Winner of the 2007 Nobel Prize for economics, University of Chicago professor Roger Myerson turns 68… Investor, computer scientist and founder of D. E. Shaw & Co., a hedge fund based upon high-speed quantitative trading, David Elliot Shaw turns 68… Chairman of consulting firm Roubini Global Economics and professor at NYU, he was a senior economist for the Council of Economic Advisers in the Clinton administration, Nouriel Roubini turns 61… Miami businesswoman JoAnne Papir... Adjunct fellow at The Washington Institute in the program on Arab politics, former special assistant to President Obama, Eric Pelofsky turns 48… National Press Secretary for the Democratic Senatorial Campaign Committee, David A. Bergstein turns 31… Senior energy consultant at Aurora Energy Advisors, he was the student commencement speaker at his 2013 George Washington University graduation, Alexander Zafran turns 28… Senior administrative assistant in Christie’s impressionist and modern art group, Annie Rosen… Born in Atlanta, raised in Johannesburg, now founder of Leopard Strategies, Liz Jaff…
SATURDAY: Meteorologist, science and health reporter, who was on television in NYC for five decades, he was a frequent guest of Johnny Carson on The Tonight Show, Frank Field turns 96… Musician, music executive and businessman, he was chairman of Martha Stewart Living Omnimedia, Charles Koppelman turns 79… Harvard Professor of Economics and winner of the Israel Prize in 1991, Elhanan Helpman turns 73… Film and television director, Michael Stephen Lehmann turns 62… Comedian, actor, television personality Paul Reiser turns 62… Actor best known for his role as Steve Sanders on the television series “Beverly Hills, 90210” (1990-2000), Ian Ziering turns 55… US Special Representative for International Negotiations since January 2017, he was previously the long-time EVP and general counsel of the Trump Organization, Jason Dov Greenblatt turns 52… Tel Aviv-born actress, she appears on television and film in both Israel and the US, Mili Avital turns 47… Mexican-American chef, television personality, cookbook author and food writer, she won a James Beard Award for her PBS television series “Pati’s Mexican Table,” Pati Jinich turns 47…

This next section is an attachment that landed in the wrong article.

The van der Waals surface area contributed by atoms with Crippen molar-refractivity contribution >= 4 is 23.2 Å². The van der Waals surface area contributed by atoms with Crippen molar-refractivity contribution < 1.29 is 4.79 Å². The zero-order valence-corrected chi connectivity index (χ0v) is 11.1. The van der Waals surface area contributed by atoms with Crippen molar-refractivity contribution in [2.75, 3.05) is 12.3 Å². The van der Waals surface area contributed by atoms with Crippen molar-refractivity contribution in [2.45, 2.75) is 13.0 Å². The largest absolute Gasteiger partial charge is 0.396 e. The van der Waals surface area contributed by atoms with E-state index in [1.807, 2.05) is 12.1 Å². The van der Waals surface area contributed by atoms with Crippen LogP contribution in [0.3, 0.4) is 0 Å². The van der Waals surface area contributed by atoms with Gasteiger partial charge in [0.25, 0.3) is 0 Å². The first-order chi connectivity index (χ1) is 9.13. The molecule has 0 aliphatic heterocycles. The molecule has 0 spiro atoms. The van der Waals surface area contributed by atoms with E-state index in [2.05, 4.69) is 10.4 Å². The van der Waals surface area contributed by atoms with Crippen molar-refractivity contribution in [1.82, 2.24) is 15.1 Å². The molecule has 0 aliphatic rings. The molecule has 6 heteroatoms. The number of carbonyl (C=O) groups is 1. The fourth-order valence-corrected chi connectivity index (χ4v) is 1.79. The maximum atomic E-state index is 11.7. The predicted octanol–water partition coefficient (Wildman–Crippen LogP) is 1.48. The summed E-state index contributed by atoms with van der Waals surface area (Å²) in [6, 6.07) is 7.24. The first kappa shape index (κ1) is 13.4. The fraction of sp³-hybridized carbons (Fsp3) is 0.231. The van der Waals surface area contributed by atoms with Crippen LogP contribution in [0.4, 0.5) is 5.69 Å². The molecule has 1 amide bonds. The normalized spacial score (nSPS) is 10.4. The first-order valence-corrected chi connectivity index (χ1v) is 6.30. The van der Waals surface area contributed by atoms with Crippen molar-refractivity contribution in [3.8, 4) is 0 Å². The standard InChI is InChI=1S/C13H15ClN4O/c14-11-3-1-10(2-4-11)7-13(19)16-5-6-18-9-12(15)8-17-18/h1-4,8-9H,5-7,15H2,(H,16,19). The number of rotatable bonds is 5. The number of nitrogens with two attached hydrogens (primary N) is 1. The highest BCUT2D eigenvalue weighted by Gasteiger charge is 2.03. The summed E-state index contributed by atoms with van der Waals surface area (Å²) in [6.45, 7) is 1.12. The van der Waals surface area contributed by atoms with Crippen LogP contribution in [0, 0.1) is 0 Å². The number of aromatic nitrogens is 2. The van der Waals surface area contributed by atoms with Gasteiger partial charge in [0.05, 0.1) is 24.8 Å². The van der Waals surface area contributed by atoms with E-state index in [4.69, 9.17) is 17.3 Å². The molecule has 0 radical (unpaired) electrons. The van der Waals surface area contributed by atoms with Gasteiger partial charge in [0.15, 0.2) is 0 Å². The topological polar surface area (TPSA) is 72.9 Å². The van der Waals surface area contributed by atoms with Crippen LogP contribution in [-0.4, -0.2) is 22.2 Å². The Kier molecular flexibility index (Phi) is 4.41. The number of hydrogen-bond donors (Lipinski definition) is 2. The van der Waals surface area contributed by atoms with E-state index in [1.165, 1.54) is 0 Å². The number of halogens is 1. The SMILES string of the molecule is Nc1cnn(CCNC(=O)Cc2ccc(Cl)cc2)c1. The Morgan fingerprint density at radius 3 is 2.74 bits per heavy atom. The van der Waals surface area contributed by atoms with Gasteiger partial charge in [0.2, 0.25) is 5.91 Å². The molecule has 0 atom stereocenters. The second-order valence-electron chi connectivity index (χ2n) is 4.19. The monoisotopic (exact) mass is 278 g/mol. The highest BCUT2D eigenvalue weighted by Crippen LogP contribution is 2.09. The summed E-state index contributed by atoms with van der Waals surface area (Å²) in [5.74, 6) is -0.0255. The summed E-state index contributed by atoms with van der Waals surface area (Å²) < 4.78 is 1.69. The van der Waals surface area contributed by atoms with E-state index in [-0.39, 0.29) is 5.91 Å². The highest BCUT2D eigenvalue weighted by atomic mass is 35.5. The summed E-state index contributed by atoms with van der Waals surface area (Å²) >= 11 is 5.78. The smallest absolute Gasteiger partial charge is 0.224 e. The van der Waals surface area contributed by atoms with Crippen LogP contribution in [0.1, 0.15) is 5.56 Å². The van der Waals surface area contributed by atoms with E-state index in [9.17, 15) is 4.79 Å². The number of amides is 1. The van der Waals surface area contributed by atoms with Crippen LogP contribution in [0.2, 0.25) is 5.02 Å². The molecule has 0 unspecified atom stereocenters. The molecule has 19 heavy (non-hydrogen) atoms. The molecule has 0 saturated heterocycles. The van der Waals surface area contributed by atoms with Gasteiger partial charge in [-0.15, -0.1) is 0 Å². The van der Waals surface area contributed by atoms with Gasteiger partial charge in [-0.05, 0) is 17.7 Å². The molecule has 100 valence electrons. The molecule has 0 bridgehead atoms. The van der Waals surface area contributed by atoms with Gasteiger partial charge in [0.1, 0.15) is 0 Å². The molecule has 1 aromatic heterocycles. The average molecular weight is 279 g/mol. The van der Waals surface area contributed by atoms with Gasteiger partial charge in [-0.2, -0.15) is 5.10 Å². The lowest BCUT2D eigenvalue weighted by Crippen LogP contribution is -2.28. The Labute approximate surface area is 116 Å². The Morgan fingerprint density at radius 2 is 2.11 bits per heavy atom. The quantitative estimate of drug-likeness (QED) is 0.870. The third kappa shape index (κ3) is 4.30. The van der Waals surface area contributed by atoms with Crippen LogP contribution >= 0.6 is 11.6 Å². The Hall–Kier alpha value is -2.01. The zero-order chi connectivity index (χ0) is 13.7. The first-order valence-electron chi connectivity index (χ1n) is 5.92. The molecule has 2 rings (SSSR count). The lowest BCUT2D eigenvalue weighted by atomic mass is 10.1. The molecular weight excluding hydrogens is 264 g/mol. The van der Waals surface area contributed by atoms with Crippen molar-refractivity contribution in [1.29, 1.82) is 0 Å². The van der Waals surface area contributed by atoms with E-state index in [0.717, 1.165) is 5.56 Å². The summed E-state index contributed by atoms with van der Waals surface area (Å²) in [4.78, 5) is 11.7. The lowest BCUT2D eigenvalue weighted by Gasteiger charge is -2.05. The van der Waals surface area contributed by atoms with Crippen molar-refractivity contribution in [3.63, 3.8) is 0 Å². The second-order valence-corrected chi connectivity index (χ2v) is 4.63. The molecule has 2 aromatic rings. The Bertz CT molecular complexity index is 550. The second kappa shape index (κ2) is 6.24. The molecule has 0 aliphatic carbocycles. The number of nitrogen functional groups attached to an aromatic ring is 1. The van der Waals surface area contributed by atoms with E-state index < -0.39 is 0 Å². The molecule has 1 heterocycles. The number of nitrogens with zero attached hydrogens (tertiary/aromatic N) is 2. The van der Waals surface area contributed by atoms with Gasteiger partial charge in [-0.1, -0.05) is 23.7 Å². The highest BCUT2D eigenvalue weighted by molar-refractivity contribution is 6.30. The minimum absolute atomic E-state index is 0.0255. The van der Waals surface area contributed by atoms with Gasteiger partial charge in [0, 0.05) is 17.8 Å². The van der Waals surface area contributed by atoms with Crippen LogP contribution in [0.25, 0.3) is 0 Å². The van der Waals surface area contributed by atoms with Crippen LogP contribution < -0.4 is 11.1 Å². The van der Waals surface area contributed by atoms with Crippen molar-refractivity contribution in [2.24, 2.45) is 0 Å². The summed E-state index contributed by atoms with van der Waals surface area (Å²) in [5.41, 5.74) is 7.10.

Treasurer of Oakland County, Michigan, having been elected in 2008, 2012 and 2016, he announced that he will run for County Executive in 2020, Andy Meisner turns 46… Iranian-born LA-based actress, best known for her roles in “Crash” and the “Saw” franchise, also as the mother of the inspirational amputee Ezra Frech, Bahar Soomekh turns 44… Director of communications at the DC Public Library, Gabriela Schneider turns 43… Senior advisor to Ambassador David Friedman at the U.S. Embassy in Jerusalem, Aryeh Lightstone turns 39… Author, composer and playwright, market development director of Sh’ma Journal, Robert J. Saferstein turns 36… Chief innovation officer and managing director at Kivvit, Zach Silber turns 31… Foreign policy and national security reporter at the Huffington Post since 2015, Jessica Schulberg turns 31… Professional baseball infielder for MLB’s Houston Astros, he was the MVP of the 2018 MLB All-Star Game, Alex Bregman turns 25… Feature writer for Haaretz, Danna Harman… Ft. Lauderdale resident, Lois Goldberg… Boca Raton resident, Janot Grant David… Cherry Hill, NJ’s Zelda Greenberg…